I refer to the article “Major review to keep health care affordable“, (Straits Times, Dec 28).
Review next year
It states that “The Ministry of Health (MOH) is embarking on a major review next year to ensure that public health care remains accessible and affordable to Singaporeans”.
After all these years of problems, issues and debate on our healthcare system, what we get now is just another major review next year. After the review, how mcuh longer will it take before we really take concrete steps to fix the serious problems in our healthcare system?
Wait 14 months to diagnose?
How do you know that our healthcare system is breaking down? Well, for starters – just read the newspaper foreign pages.
For example, in Margaret Chong’s letter “14-month wait needed before elderly father can be diagnosed” (Straits Times Forum, Dec 29), she said “This will make it some 14 months before his condition can be diagnosed and treated”.
If it takes 14 months for a patient just to be diagnosed in our polyclinic and public hospital system, you know that our healthcare system is not working well.
Lowest public healthcare spending in the world?
As to “The Government announced plans early this year to double yearly health-care spending from $4 billion to $8 billion over the next five years”, five years is a very long time. With last year’s public healthcare spending as a percentage of GDP at about 1.6 per cent, which is one of the lowest in the world – even with the announced gradual increase in spending – after accounting for the expected rise in GDP, the population and inflation, I estimate that our public healthcare GDP spending may remain as amongst the lowest in the world in the next few years too.
What we may need is to urgently spend more now.
Hospital beds decreased 5% last decade?
As to “They include increasing the number of beds in acute public hospitals by 30 per cent and more than doubling beds in community hospitals by 2020”, according to the Department of Statistics’ Yearbook of Statistics 2012, the total number of hospital beds declined from 11,936 in 2001 to 11,394 in 2011. This is a drop of about five per cent over the last 10 years!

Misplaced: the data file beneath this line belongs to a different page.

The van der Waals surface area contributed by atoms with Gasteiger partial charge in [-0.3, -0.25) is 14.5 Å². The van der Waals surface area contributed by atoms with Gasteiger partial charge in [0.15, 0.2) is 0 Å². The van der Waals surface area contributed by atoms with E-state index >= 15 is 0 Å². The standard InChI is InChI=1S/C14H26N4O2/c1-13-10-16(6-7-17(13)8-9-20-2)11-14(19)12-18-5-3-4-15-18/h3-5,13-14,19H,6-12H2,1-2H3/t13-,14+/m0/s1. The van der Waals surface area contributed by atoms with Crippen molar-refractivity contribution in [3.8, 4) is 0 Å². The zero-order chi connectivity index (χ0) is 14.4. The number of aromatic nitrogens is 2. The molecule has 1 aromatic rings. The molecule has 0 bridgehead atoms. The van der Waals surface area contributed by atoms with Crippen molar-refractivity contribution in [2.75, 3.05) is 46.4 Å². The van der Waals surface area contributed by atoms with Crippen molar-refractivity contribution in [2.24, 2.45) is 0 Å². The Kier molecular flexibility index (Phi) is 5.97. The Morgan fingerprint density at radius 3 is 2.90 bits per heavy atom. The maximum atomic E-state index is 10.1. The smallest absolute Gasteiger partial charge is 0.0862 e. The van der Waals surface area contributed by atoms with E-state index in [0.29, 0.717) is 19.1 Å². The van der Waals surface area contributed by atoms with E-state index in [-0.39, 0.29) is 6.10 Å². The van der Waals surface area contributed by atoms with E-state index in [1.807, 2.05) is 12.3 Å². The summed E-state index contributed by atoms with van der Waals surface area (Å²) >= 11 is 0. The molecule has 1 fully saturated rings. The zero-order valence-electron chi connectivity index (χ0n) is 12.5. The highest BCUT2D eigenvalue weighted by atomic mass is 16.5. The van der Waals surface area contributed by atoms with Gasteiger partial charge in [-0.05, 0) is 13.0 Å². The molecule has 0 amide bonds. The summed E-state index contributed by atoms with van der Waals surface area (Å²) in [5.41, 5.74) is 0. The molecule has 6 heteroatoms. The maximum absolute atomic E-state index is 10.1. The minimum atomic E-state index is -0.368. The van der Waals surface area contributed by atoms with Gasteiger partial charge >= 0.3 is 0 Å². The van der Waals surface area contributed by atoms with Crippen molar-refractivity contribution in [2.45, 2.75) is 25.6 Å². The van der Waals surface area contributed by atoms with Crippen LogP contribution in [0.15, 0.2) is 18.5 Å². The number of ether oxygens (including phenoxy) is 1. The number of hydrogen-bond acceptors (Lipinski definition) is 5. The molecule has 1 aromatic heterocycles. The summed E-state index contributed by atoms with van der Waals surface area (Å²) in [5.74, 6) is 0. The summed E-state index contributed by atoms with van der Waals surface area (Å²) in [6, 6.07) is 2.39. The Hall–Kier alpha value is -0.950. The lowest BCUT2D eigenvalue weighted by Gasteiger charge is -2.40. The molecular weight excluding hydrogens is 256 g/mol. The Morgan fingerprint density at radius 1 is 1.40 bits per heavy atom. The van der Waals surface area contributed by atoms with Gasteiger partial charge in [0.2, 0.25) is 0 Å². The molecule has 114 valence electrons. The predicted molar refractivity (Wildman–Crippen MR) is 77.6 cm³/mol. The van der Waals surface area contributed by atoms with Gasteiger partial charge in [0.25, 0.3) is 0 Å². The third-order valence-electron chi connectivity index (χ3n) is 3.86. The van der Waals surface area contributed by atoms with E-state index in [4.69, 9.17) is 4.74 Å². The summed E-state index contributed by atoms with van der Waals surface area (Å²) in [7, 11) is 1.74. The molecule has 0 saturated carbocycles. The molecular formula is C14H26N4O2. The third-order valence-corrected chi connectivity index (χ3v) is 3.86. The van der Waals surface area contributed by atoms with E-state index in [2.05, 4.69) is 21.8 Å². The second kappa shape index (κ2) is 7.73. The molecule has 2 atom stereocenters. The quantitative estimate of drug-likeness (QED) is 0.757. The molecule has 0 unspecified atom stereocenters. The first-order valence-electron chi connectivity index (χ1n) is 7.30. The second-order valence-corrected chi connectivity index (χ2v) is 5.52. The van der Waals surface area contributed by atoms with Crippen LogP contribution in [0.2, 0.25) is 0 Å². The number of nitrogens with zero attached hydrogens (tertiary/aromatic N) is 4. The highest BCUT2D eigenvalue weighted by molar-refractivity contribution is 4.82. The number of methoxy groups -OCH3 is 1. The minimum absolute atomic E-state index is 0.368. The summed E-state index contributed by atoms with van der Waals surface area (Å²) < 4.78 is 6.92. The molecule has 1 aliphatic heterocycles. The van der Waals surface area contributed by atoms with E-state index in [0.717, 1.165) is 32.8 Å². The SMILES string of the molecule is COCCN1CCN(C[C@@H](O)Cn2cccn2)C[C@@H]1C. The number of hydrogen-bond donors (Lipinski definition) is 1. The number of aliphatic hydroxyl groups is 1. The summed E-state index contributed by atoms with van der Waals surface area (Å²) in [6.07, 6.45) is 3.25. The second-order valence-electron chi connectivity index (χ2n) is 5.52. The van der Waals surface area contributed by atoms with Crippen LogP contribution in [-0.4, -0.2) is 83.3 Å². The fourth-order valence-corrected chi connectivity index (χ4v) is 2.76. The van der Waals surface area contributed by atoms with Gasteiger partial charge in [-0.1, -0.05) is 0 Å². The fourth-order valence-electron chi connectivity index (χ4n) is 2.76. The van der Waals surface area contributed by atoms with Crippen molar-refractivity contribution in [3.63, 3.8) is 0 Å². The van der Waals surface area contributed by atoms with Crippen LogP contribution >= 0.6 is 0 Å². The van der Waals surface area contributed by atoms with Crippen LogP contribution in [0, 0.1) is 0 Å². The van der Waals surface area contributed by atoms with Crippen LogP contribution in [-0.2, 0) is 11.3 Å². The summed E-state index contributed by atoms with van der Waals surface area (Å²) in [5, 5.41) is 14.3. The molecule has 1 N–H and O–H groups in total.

Against this decline, hospital admissions increased by 22 per cent, from 384,054 to 469,445 in the same period.
Isn’t this in a way, like too late too little – have to wait another eight years to grow the beds in acute public hospitals by 30 per cent. What we need is to know on a year to year basis going forward to 2020, how many more hospital beds there will be?
Public dental care visits decreased 12%?
Public dental healthcare is even worse – with visits to public sector dental clinics declining by about 12 per cent, from 983,792 to 863,187 in the same period, despite the rise in the population by more than a million.
No wonder people say that public dental healthcare is practically non-existent in Singapore, as one has to make an appointment which is typical months in advance.
Medisave – paying for parents?
Finally, perhaps the most alarming indicator that our healthcare system is failing, is that out of the total amount of Medisave withdrawn for the elderly’s healthcare expenses in last year (2010), about 45% was from their children’s Medisave accounts (Parliamentary reply, Oct, 2011). What this means is that the current generation is already using up a lot of their Medisave for other generations – in healthcare funding terms, this may be what many countries fear most and try very hard to avoid – that the current generation is paying for older generations and depleting their own healthcare funding in the future.
P. S. You may also like to read “Hospital bill: 42 years instalment plan! ” (Oct 16)
Leong Sze Hian